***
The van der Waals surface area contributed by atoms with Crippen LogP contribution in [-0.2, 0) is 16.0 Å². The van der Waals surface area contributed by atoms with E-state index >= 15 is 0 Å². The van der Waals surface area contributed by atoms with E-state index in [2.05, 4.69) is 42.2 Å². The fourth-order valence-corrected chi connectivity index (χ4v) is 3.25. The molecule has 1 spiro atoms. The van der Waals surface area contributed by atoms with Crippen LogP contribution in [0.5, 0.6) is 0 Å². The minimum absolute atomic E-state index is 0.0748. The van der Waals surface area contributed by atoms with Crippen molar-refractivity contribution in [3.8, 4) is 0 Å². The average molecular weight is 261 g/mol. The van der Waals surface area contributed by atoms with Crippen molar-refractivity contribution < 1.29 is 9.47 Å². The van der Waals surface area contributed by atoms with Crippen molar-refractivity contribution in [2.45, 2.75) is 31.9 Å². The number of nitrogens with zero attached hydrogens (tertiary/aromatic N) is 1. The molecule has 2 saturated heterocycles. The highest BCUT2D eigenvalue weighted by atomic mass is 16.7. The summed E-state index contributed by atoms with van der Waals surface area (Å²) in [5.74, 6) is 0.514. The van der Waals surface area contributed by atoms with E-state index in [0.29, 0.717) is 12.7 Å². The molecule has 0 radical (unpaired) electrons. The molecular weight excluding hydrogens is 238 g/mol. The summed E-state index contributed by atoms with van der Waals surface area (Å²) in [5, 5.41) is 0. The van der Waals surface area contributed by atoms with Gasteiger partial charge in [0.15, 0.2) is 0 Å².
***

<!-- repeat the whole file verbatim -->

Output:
The van der Waals surface area contributed by atoms with Crippen LogP contribution in [-0.2, 0) is 16.0 Å². The van der Waals surface area contributed by atoms with E-state index >= 15 is 0 Å². The van der Waals surface area contributed by atoms with E-state index in [2.05, 4.69) is 42.2 Å². The fourth-order valence-corrected chi connectivity index (χ4v) is 3.25. The molecule has 1 spiro atoms. The van der Waals surface area contributed by atoms with Crippen LogP contribution in [0.5, 0.6) is 0 Å². The minimum absolute atomic E-state index is 0.0748. The van der Waals surface area contributed by atoms with Crippen molar-refractivity contribution in [3.8, 4) is 0 Å². The average molecular weight is 261 g/mol. The van der Waals surface area contributed by atoms with Crippen molar-refractivity contribution < 1.29 is 9.47 Å². The van der Waals surface area contributed by atoms with Crippen molar-refractivity contribution in [2.45, 2.75) is 31.9 Å². The number of nitrogens with zero attached hydrogens (tertiary/aromatic N) is 1. The molecule has 2 saturated heterocycles. The highest BCUT2D eigenvalue weighted by atomic mass is 16.7. The summed E-state index contributed by atoms with van der Waals surface area (Å²) in [5.74, 6) is 0.514. The van der Waals surface area contributed by atoms with E-state index in [0.29, 0.717) is 12.7 Å². The molecule has 0 radical (unpaired) electrons. The molecular weight excluding hydrogens is 238 g/mol. The summed E-state index contributed by atoms with van der Waals surface area (Å²) in [5, 5.41) is 0. The van der Waals surface area contributed by atoms with Gasteiger partial charge in [0.15, 0.2) is 0 Å².